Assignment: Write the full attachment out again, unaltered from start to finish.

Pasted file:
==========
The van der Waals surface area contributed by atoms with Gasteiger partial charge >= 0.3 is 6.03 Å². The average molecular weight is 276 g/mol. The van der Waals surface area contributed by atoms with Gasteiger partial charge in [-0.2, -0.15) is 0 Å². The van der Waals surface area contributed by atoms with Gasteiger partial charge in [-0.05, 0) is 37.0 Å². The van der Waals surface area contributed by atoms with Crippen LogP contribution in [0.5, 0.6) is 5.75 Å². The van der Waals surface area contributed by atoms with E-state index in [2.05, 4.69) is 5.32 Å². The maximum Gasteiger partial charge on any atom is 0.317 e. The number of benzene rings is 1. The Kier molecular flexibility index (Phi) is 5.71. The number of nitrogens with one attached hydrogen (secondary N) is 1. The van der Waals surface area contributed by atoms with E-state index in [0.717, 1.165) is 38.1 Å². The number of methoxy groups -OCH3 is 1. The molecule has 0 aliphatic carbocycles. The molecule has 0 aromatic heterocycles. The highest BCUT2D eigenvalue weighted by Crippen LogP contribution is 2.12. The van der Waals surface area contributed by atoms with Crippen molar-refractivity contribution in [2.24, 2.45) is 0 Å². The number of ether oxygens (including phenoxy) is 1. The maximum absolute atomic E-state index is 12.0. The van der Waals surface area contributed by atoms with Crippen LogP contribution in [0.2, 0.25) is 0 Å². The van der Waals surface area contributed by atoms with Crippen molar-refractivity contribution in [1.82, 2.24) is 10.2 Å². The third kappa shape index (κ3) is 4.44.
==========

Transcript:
The van der Waals surface area contributed by atoms with Gasteiger partial charge >= 0.3 is 6.03 Å². The average molecular weight is 276 g/mol. The van der Waals surface area contributed by atoms with Gasteiger partial charge in [-0.2, -0.15) is 0 Å². The van der Waals surface area contributed by atoms with Gasteiger partial charge in [-0.05, 0) is 37.0 Å². The van der Waals surface area contributed by atoms with Crippen LogP contribution in [0.5, 0.6) is 5.75 Å². The van der Waals surface area contributed by atoms with E-state index in [2.05, 4.69) is 5.32 Å². The maximum Gasteiger partial charge on any atom is 0.317 e. The number of benzene rings is 1. The Kier molecular flexibility index (Phi) is 5.71. The number of nitrogens with one attached hydrogen (secondary N) is 1. The van der Waals surface area contributed by atoms with E-state index in [0.717, 1.165) is 38.1 Å². The number of methoxy groups -OCH3 is 1. The molecule has 0 aliphatic carbocycles. The molecule has 0 aromatic heterocycles. The highest BCUT2D eigenvalue weighted by Crippen LogP contribution is 2.12. The van der Waals surface area contributed by atoms with Crippen molar-refractivity contribution in [2.24, 2.45) is 0 Å². The number of ether oxygens (including phenoxy) is 1. The maximum absolute atomic E-state index is 12.0. The van der Waals surface area contributed by atoms with Crippen LogP contribution in [0.2, 0.25) is 0 Å². The van der Waals surface area contributed by atoms with Crippen molar-refractivity contribution in [1.82, 2.24) is 10.2 Å². The third kappa shape index (κ3) is 4.44.